Yesterday was Mother’s Day. We had a very low key day planned of just being together, at home, our little family. This was fortunate as due to school germs and a low immune system I have yet another virus that has knocked me off my feet with a bad chest, cough, earache, a lost voice and generally feeling a little bit rotten. I wanted to hibernate in bed, to not face the world and to just press the pause button on life for a moment, a day, just until I felt better. Yet there was a little hand on my back, a gentle kiss planted on my head and a whisper of “Happy Mothering Sunday” in my ear to wake me up. Another – not so gentle – hand to pull my hair and headbutt me leaning in for a kiss just like her big sister and that was it. Mother’s Day aswell as any other day has the responsibility of teaching little people how to live life. That your every move may teach them something about people, about life, about you and about them. So I dutifully opened my eyes to let in the sight. The sight of my two beautiful children. I opened my cards and presents lovingly chosen, written (and constantly narrated) by E who’s excitement about celebrating the sheer fact I am her mum was absolutely wonderful. There and then I did feel a huge sense of responsibility that I must enjoy this day, that I really wanted to enjoy this day over any other yet I didn’t fully know how I was going to do that.
I had plans and a half written post for today about motherhood and how Mother’s Day for me just gets better through the years. How I thought my first Mother’s Day was the best feeling ever, then as each year has gone by, each and every one I wonder how it got so much more fantastic. How being a Mummy can feel so intense and so absolutely wonderful in a moment that you think it cannot possibly feel better than this, yet it does. And I am only 5 years in! Realising this has made me appreciate each and every moment for what it is and drink it in but also not to feel sad about moments that pass because there is always something wonderful to come that you don’t even know yet. I absolutely still think this is true but would have felt a hypocrite posting just that.
I try to enjoy every day, there is for me always something good about being a mother in every single day, including the hard ones. Even if that doesn’t actually materialise until they are tucked up in bed and you have a moments peace. In among all the other mixed emotions there is always a positive moment to cling to. More often than not this comes when I think about the day, the moment with my children’s eyes.
I might remember this day as the day I felt awful and that in some of the photographs of the afternoon I can be seen blowing my nose in the background! My children however I know will remember the time that we went to feed the ducks on Mother’s Day, wrapped up in the bitter cold. The time R chased the geese not even an ounce of fear in her eyes and the fact that we nearly had to abandon E’s bike as it suddenly got surrounded by swans searching for food, followed swiftly by the tentative steps of a 6ft 3 Daddy trying to get it back without undergoing a swan attack. And the way that we giggled at him. The way that E ran up the steps among the flower beds so confident and R tried to follow but just not quite big enough to manage the steps. The joy on E’s face as she finds her feet with her bike, so pleased that she is finally getting her confidence and is really so proud of herself. These are the moments they will remember, and the ones I want to too.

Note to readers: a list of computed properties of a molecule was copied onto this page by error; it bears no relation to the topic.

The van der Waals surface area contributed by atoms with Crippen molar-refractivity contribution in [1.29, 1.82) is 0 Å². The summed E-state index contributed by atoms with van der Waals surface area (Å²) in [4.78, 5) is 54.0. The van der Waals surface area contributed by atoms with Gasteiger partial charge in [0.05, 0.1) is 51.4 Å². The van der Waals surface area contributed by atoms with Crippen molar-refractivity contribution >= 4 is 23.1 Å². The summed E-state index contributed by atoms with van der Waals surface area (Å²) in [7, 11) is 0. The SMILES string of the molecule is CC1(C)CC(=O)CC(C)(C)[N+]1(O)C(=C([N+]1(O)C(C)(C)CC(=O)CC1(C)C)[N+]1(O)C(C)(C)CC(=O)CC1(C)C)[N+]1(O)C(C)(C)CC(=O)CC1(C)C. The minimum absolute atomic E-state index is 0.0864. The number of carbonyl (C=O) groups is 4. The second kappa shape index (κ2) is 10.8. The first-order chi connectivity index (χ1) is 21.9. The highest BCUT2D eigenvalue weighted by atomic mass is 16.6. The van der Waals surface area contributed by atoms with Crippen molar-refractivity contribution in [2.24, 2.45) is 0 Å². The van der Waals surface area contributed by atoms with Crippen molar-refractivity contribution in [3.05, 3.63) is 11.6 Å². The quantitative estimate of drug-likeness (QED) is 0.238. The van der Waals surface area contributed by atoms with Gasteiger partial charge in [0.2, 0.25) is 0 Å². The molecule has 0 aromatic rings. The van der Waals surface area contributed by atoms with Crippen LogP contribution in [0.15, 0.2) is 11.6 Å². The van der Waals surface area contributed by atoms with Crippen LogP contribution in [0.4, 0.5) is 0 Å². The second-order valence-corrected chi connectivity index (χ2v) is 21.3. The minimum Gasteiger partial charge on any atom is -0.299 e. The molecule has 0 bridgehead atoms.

I wouldn’t change being a mother for anything in the world, it has taught me so much about who I am, who I want to be and I hope that as my Little Ladies grow they can see that I did my best, and that I hope my best was good enough. This Mother’s Day all they wanted was to spend it with me and illness and all that is part and parcel of the immensely wonderful and sometimes daunting role we play, and are lucky to play, so I am more than happy to oblige.
I was treated to breakfast in bed, followed by a bath, we then went out for coffee before heading home for a lovely “afternoon tea” style lunch that E and Daddy made. Arranging lots of my favourite foods on cake stands (including macarons, an absolute dream!!) and serving tea in my beautiful Cath Kidston cups and saucers. I had a little nap whilst R did and then we ventured out into the cold to feed the ducks before coming home to a roast chicken and a snuggle on the sofa before bed.
I wasn’t able to fully participate in the day as I would have liked. I was sad not to be able to eat all the things that E had chosen for me. To have to explain why. To witness the innocence of a 5 year old and hear her say that she feels sorry for me. With no voice I couldn’t read her bedtime story or to be honest even get off the sofa to help with the bedtime routine. It was really important to me for E to know that it was enough, that despite the downs there was ups, that I still love being her Mummy and that we can celebrate any day, every day. I do hope that no matter how old they are, they always want to spend this day with me.
This Mother’s Day, tears were shed, cuddles were had, kinds words were spoken. It wasn’t a perfect day, it was my perfectly imperfect day.
Linking with the lovely Katie over at Mummy Daddy Me for her “The Ordinary Moments”